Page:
Let’s say your target is a job seeker. A checklist pattern to see if the applicant has fulfilled all the requirements or not could seem like the most beneficial Onboarding UX pattern. The best time to show this up is when the user is filling in an application.

A brief dive into Rise Sleep’s Onboarding

Now that we’ve showcased the different types of Onboarding UX Patterns you might be wondering how they all integrate into a completed product. In this section, we’ll take a look at the onboarding process behind sleep tracker & energy calibrator app Rise Sleep, in order to illustrate some of the main concepts we have been discussing.

To begin, this particular onboarding process starts with a round of questions. Since the apps’ objective is to improve users’ quality of sleep, it begins by mapping out a user profile with relevant information entered by the user. This initial round of questions and data collection aims to understand user objectives and characteristics and acts as a key step in the personalization and familiarization process with the app. This is why Rise Sleep begins by asking its users what are the main goals they want to achieve while using its product, all while assessing different physical characteristics (for example age, gender), traits (average quantity of hours slept every night, etc) and potential chronic diseases or conditions that should be taken into consideration while using Rise.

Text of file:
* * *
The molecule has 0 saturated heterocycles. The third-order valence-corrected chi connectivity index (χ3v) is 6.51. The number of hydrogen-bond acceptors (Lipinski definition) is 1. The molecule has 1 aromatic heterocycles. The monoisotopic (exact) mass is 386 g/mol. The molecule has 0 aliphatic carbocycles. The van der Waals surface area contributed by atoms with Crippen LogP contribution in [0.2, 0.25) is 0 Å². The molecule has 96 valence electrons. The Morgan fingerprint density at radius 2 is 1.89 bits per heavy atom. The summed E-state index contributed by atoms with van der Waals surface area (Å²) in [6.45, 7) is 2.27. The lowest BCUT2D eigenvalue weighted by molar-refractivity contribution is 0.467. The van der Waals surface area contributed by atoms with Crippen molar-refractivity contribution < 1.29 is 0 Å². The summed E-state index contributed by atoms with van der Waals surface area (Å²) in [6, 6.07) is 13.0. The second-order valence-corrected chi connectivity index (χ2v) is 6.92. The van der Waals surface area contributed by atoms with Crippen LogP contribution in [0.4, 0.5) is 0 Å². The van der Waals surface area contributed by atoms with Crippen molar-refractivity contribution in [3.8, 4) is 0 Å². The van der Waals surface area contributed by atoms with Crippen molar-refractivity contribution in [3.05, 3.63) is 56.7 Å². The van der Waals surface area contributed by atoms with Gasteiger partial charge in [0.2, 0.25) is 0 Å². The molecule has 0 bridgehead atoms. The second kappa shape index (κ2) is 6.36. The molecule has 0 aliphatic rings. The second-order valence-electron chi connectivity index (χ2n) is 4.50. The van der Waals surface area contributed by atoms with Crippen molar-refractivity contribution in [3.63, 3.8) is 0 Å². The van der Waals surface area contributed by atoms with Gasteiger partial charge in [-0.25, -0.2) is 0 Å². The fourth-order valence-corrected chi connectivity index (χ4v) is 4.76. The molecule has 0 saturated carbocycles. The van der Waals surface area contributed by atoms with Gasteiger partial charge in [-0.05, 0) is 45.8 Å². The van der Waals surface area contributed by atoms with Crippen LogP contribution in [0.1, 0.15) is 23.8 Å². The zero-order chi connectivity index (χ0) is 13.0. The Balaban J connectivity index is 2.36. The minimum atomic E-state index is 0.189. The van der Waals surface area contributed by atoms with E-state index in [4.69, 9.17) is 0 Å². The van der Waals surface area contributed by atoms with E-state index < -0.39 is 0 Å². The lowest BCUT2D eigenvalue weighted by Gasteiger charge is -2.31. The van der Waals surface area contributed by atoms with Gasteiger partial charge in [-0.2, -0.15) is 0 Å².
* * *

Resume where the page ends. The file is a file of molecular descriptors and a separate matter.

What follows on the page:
The main objective of pursuing the latter has to do with providing a UX that goes a step further in user personalization: it not only allows for an engaging experience but since the data collected is based on users’ personal accounts and characteristics, the app essentially works with data that is non-transferable and only produces results when based on user-generated data. Here’s where the value of creating this particular product and matching the onboarding process lies.

Along with the latter, another set of questions that the Rise Sleep app asks has to do with options regarding your sleep patterns, in order to recommend the user healthier habits to improve their quality of sleep. By collecting all this data during the onboarding process the app can actually begin predicting different stats, alongside begin working on its different indicators that will, later on, provide the user with accurate predictions. For example, the Rise Sleep app shows you the moments of the day you’re most likely to be more productive, the hours you’ll need to sleep in order to feel well-rested, notify you when it’s time to go to bed, etc.

To conclude this section, we can say that although the onboarding process varies from product to product, the focus lies in placing user personalization on a pedestal and creating an enhanced UX. As well as the latter, these improved solutions provide users with a deeper understanding of the app’s inner workings and how predictions are calculated, thus creating a stronger relationship between user and product.

Onboarding UX best practices

Now there is one more important topic left to discuss. The best practices you should follow while designing your onboarding UX process.

  1.  Deliver a concise and clear experience